Government & Politics

If lawmakers remove these services from KanCare, where will the disabled get care?

Ron Fugate testified in support of the bill to remove disability support services from KanCare. Fugate is one of the leaders of a Johnson County group called Families for KanCare Reform.
Ron Fugate testified in support of the bill to remove disability support services from KanCare. Fugate is one of the leaders of a Johnson County group called Families for KanCare Reform.

Kansas legislators are discussing a bill to remove services for those with intellectual or developmental disabilities from KanCare for the first time since the fully privatized Medicaid program began in 2013.

But the discussion quickly hit a snag during last week’s hearing on Senate Bill 332: Even groups that agree the private KanCare companies shouldn’t be in charge of administering the services don’t agree on who should be.

That leaves legislators uncertain about how to proceed.

“There are a lot of different opinions on it,” said Kansas Sen. Vicki Schmidt, a Republican from Topeka who is chairwoman of the Senate Public Health and Welfare Committee. “There’s kind of some conflict within the (disability) community.”

Under KanCare, or Kansas Medicaid, people with disabilities who might otherwise be institutionalized can get in-home or community-based help with everything from bathing and dressing to job assistance.

As part of a series of stories on government transparency last year called Secret Kansas, The Star reported that caregivers and case managers say the process of getting and keeping services has become less transparent and more confrontational since KanCare started. Some said the KanCare companies had asked them to sign blank plans of care only to later find out services were cut.

Families for KanCare Reform, a group of caregivers from Johnson County, supported the Senate bill by making a video that featured several families talking about having services cut or coverage denied.

“I and others believe that KanCare has created a bureaucracy that hinders the quality of services and supports our loved ones depend on to live in their communities,” said Ron Fugate, one of the group’s leaders.

Fugate’s group says the KanCare companies have an incentive to reduce disability services because they are paid a flat rate and get to keep what they don’t spend.

Only about 8 percent of the 430,000 Kansans on Medicaid receive the daily support services, but they make up about one-third of the state’s Medicaid expenses, which run to about $3 billion a year.

The three KanCare companies — Amerigroup, Sunflower State Health Plan and UnitedHealthcare — and the Kansas Department of Aging and Disability Services, said the current system is working and shouldn’t be changed.

KDADS, part of the administration of Gov. Jeff Colyer, has said in the past that the KanCare companies should not have asked caregivers to sign blank plans of care and it will work with them to end the practice.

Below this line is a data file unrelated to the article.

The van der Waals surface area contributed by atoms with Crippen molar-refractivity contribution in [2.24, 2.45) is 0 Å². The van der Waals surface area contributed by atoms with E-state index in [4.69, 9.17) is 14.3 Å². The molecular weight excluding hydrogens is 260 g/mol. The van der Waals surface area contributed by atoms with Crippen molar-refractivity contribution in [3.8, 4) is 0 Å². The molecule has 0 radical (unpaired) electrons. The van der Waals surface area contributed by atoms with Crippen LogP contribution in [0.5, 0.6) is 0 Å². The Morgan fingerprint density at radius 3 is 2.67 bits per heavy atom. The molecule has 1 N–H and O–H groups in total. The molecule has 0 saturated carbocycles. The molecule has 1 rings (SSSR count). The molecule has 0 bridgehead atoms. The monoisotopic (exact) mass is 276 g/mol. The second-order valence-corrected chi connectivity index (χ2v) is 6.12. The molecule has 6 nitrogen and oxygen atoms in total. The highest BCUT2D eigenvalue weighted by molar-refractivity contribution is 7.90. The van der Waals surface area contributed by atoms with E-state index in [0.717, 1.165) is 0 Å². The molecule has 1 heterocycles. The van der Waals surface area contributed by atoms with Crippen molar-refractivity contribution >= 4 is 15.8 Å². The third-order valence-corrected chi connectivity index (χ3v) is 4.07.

But KDADS director of operations Brad Ridley said overall the privatization of disability services is going well. He said although some people have seen reductions in services since KanCare, others have seen increases and the state is spending more on them than before.

The Senate bill would take the companies out of the equation and turn the administration of disability services back to a network of 27 Community Developmental Disability Organizations, or CDDOs, across the state. The organizations are non-profit or county agencies that evaluate Kansans to see if they qualify for services based on their disabilities.

But several providers of disability services said that while they don’t necessarily support KanCare, they oppose going back to a system in which the CDDOs decide who should get services and what providers to refer them to.

That’s because many of the CDDOs also provide disability support services themselves. That presents a conflict of interest that gives them an inherent advantage over other providers, said Jamie Price, the senior vice president of Community Living Opportunities in Lenexa.

Price said her company and other service providers hadn’t been consulted on the bill. She urged senators to set it aside, study other states and work out a new, “conflict-free” system.

“I think we need to bring stakeholders to the table and have a conversation,” Price said.

That wasn’t the only suggestion. Other groups said the bill was too narrow and suggested that it be amended to carve Kansans with other types of disabilities out from KanCare as well.

Schmidt said she didn’t know whether the Senate bill would get a vote.

She said she’d seen some encouraging signs from the KanCare companies, including a workgroup Sunflower State started with case managers last year to try and improve its administration of disability services.

Kansas Sen. Laura Kelly, the top Democrat on the health committee, said her preference would have been to keep the disability services out of KanCare from the beginning. But now, given the disagreements within the disability community, more thought and planning should be given to what comes next.

“Bring them all together,” Kelly said, “and let’s see if we need to throw the baby out with the bathwater or if we can clean up the bathwater.”